Friday, October 18, 2013

The End

I am nothing more than a mirror pressed against the pulse of my universe. I write what the hours whisper to me and what I have copied out of a silent face. I plagiarize the hunkered down eyebrows of my neighbor and the whistle of the train. Everything I produce is recycled from the dumpster filled with all the moments worthless to our minds but buried in our souls. I don't deserve credit for what has happened here.

For the past 8 months, I have come here once a day (usually) to explore the endangered emotions we hide in the forest of our eyes. Every night, I cut back the foliage and bare the echoes of the day. People sing my praises and decorate my self-esteem with emoticons and abbreviations, but they can't always grasp the demons roaring inside me. They try to cut them loose or stab them tight, but the only kryptonite my worst moments can find is a few seconds spent typing on a blank template and a few more spent copying the link to everyone I know.

This blog has seen my heartbreak, my triumph, my anguish, my solitude, my boredom, my regret, and primarily the suppression of all of the above. I can cower behind an imposing vocabulary to sound like I know what I mean, but I gaze at you the next morning to find my antithesis. My metaphors float around like plastic bags over a magnetic ocean, dragging into themselves and towering at the edge of delirium. My thoughts seem alien when articulated, as if defined by an elderly scholar and not the magazine.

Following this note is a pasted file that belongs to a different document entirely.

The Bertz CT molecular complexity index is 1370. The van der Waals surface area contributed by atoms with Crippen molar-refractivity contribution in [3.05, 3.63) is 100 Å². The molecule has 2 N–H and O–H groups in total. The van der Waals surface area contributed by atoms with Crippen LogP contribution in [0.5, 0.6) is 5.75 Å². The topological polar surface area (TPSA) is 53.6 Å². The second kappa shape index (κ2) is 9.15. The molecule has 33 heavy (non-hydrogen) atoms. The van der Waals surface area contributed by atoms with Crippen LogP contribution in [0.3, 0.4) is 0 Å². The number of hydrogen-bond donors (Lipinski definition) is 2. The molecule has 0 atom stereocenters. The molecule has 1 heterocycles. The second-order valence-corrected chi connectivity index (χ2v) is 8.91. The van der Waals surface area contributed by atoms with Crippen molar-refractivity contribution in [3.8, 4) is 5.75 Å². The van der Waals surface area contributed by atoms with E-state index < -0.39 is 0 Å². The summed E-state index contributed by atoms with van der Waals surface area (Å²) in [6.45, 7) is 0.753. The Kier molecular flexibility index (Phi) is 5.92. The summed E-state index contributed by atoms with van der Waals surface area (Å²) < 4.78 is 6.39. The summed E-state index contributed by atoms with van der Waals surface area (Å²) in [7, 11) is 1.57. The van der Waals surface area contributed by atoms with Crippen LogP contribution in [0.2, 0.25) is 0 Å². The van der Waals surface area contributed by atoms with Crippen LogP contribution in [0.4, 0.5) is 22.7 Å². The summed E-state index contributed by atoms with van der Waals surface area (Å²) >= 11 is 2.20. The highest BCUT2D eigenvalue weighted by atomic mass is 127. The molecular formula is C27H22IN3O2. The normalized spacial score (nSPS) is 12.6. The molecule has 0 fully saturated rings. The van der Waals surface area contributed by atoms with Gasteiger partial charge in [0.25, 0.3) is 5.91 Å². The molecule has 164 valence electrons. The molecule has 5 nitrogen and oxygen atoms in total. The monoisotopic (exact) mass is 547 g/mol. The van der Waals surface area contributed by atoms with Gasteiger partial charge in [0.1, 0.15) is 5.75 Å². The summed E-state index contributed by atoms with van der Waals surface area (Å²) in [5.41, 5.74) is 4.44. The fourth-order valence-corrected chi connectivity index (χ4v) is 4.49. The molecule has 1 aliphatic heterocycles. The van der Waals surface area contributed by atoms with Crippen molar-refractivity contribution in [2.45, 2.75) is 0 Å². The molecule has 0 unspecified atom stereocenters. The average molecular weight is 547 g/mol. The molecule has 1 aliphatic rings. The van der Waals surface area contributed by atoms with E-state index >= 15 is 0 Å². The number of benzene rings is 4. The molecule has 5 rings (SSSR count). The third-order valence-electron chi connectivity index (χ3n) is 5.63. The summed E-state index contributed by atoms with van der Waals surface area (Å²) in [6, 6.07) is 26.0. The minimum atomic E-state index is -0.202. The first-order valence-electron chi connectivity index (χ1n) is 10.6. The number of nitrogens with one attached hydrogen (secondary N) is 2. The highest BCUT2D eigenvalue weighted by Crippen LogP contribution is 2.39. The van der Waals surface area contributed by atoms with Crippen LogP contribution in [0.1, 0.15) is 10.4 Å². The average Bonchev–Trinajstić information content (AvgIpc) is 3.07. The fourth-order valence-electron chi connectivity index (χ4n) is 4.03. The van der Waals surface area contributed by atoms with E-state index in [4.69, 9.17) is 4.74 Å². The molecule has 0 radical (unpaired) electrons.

Today, I say goodbye to pretending that I can put two fingers to my neck and feel vibrations that spell out through my foggy spirit. I bid the hopes of a beaten-down, facade-ridden writer farewell with the sun. I cross myself out to reject myself from the solution set, because I no longer fit into the original equation: I have morphed into an extraneous root. Hopefully, those roots can grow upward until they break into a green melody until the light from above. Hopefully, this stalk will sprout blooms and they will ripen with heat. Hopefully, those drying petals will fall away cleanly, and die without ripping in half.

I will miss this blog like a part of my body, and I will lose my way without my literary compass of the night. And, through my tears, I say to you, with all my heart: Good night.

Thursday, October 17, 2013


So I didn't go hiking. The depths of the universe seemed just a smidgeon too immense today, and I was absolutely fine with forgoing the saturated smears of a landscape seen from far away in favor of the pastel blue of the sky and freshly painted yellow leaves fallen on the path. Me, K2, and M wandered around the edge of the lake in search of old beginnings and a few profile pictures. We stopped at every new angle, trying to force the beauty of a face into a tiny metal box with the tap of a screen. The glamour spilled out into more than a hundred photographs, at least fifty of which were photobombed and one of which was taken by a befuddled English teacher on top of a small hill.

About a third of the way around, they spied a log extending into the mirrored water that had shed its blue for the bright hills and clouds it could imitate instead. "Come on!" urged M, scrambling down a sandy slope. "Oh, come on, Chloe, I can do it with a medical boot!" boasted K2. Her descent was more of a clambering one. Perching at the edge of apprehension, I observed the entire ordeal via my lens. It seemed much more distant and much less immediately tempting that way. Fortunately for me, I had a legitimate excuse when an unpopular global teacher cornered us seconds later with a report of dangerous activity at the shore.